Go read more about this incredible painting in an article by our wonderful Arts and Culture Editor (and organiser of the recreate art series!), Manvir Dobb: The Two Fridas and finding the balance between normalcy and reality. Manvir explores how Kahlo grappled within her disconnected and counter selves as well as reflecting on our relationships with ourselves in Lockdown.
During the UK’s first lockdown in 2020, Jasmine Farram and Olivia Newstead collaborated in a photo shoot over Zoom, each created a DIY backdrop in their homes, and using flowers from their gardens created portraits of each other using only their laptop screens. The aim was to express themselves creatively, utilising the video platform allowing them to continue to collaborate albeit from afar.
If someone asked you about your relationship with the environment, what would you say? Would the image that comes to mind be one of a vast, far-off entity, perhaps embodied by burning rainforests and polluted oceans, or would it be of your local park, maybe the nearest nature reserve? Does it matter?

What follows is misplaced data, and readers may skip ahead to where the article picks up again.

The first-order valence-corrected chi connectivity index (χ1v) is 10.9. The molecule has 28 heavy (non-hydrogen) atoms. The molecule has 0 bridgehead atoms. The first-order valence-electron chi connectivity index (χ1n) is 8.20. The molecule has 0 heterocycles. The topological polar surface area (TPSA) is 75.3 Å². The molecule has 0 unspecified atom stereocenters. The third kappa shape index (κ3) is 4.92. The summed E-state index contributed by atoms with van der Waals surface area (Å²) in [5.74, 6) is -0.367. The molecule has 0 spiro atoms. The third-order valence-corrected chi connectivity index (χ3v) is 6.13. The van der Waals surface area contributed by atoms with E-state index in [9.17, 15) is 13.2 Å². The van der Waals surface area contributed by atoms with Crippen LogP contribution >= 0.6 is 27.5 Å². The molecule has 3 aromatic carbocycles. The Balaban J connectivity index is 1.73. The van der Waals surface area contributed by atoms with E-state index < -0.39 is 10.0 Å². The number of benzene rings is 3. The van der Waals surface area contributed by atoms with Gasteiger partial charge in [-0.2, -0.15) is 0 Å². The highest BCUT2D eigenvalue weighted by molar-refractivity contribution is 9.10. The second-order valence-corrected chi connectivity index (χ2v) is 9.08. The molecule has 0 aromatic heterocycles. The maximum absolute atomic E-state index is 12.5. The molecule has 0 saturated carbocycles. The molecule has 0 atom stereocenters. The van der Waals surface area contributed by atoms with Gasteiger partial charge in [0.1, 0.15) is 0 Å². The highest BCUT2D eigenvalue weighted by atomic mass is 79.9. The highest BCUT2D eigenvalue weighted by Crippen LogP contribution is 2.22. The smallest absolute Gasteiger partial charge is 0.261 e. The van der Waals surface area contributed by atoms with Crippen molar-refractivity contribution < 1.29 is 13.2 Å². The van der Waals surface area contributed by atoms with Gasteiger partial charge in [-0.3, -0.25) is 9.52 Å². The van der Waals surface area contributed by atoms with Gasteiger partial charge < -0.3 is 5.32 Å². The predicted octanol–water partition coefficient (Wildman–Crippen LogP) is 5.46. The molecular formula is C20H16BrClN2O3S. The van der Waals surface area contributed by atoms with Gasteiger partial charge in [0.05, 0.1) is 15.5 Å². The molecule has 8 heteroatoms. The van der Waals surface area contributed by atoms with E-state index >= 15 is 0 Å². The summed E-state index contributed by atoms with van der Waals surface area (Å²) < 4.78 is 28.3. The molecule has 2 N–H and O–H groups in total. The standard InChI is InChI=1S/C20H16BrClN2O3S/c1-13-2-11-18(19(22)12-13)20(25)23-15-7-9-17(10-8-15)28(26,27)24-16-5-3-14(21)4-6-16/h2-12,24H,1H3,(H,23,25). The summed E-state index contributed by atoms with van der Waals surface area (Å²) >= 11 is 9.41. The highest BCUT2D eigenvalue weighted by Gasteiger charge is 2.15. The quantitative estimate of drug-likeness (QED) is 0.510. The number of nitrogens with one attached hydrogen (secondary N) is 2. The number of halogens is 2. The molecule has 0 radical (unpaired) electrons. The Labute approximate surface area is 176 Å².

A few days ago a large number of houses in central Edinburgh experienced a power cut. My phone was on 5% so I went to charge it and then realised that I couldn’t do that. I also had to go to the loo and as I made the trepid journey out of the safety of my covers into the dark abyss of all two metres I tried to turn the bathroom light on but also couldn’t do that.
I had this repeatedly screamed at me once. It was the most bizarre and intense interaction I have ever shared with anybody. Now I can laugh at how the situation came about – it involved a pair of hair clippers on a very hot day – but I won’t get into that.
Hey, Ma? Don’t read this one. The reason the above warning exists is because whilst I am queer, I’m not actually out to my parents, or many people in the small town I grew up in and have recently moved back to. There are a lot of reasons for this, though I am lucky enough that it is not because I feel unsafe, or that my parents would reject me.
Ethical, sustainable and magnificently feminist galentine’s gifts for the humans in your life that you want to shower with love…